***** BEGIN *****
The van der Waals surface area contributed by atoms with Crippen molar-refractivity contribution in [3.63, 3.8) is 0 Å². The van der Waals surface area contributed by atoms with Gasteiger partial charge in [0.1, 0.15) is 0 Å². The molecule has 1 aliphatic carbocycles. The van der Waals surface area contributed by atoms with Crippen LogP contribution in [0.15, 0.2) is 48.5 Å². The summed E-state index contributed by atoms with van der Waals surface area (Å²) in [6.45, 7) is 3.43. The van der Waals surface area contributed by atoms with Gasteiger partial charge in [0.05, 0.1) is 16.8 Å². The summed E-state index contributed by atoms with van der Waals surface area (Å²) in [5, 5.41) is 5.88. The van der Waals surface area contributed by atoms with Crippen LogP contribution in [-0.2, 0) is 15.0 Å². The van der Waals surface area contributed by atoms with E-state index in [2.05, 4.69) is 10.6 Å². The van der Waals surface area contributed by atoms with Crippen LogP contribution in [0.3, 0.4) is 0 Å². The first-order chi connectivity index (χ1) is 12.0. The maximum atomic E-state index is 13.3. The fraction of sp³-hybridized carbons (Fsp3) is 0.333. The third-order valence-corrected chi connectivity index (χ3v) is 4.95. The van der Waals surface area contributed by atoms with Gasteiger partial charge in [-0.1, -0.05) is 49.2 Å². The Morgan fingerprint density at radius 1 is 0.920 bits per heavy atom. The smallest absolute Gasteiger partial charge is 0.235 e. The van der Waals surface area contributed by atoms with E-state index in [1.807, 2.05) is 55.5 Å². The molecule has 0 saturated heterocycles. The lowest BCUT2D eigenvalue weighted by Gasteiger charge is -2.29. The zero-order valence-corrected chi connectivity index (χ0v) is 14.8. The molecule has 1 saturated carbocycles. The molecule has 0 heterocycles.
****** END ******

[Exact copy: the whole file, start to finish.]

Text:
The van der Waals surface area contributed by atoms with Crippen molar-refractivity contribution in [3.63, 3.8) is 0 Å². The van der Waals surface area contributed by atoms with Gasteiger partial charge in [0.1, 0.15) is 0 Å². The molecule has 1 aliphatic carbocycles. The van der Waals surface area contributed by atoms with Crippen LogP contribution in [0.15, 0.2) is 48.5 Å². The summed E-state index contributed by atoms with van der Waals surface area (Å²) in [6.45, 7) is 3.43. The van der Waals surface area contributed by atoms with Gasteiger partial charge in [0.05, 0.1) is 16.8 Å². The summed E-state index contributed by atoms with van der Waals surface area (Å²) in [5, 5.41) is 5.88. The van der Waals surface area contributed by atoms with Crippen LogP contribution in [-0.2, 0) is 15.0 Å². The van der Waals surface area contributed by atoms with E-state index in [2.05, 4.69) is 10.6 Å². The van der Waals surface area contributed by atoms with Crippen LogP contribution in [0.3, 0.4) is 0 Å². The first-order chi connectivity index (χ1) is 12.0. The maximum atomic E-state index is 13.3. The fraction of sp³-hybridized carbons (Fsp3) is 0.333. The third-order valence-corrected chi connectivity index (χ3v) is 4.95. The van der Waals surface area contributed by atoms with Gasteiger partial charge in [-0.1, -0.05) is 49.2 Å². The Morgan fingerprint density at radius 1 is 0.920 bits per heavy atom. The smallest absolute Gasteiger partial charge is 0.235 e. The van der Waals surface area contributed by atoms with E-state index in [1.807, 2.05) is 55.5 Å². The molecule has 0 saturated heterocycles. The lowest BCUT2D eigenvalue weighted by Gasteiger charge is -2.29. The zero-order valence-corrected chi connectivity index (χ0v) is 14.8. The molecule has 1 saturated carbocycles. The molecule has 0 heterocycles.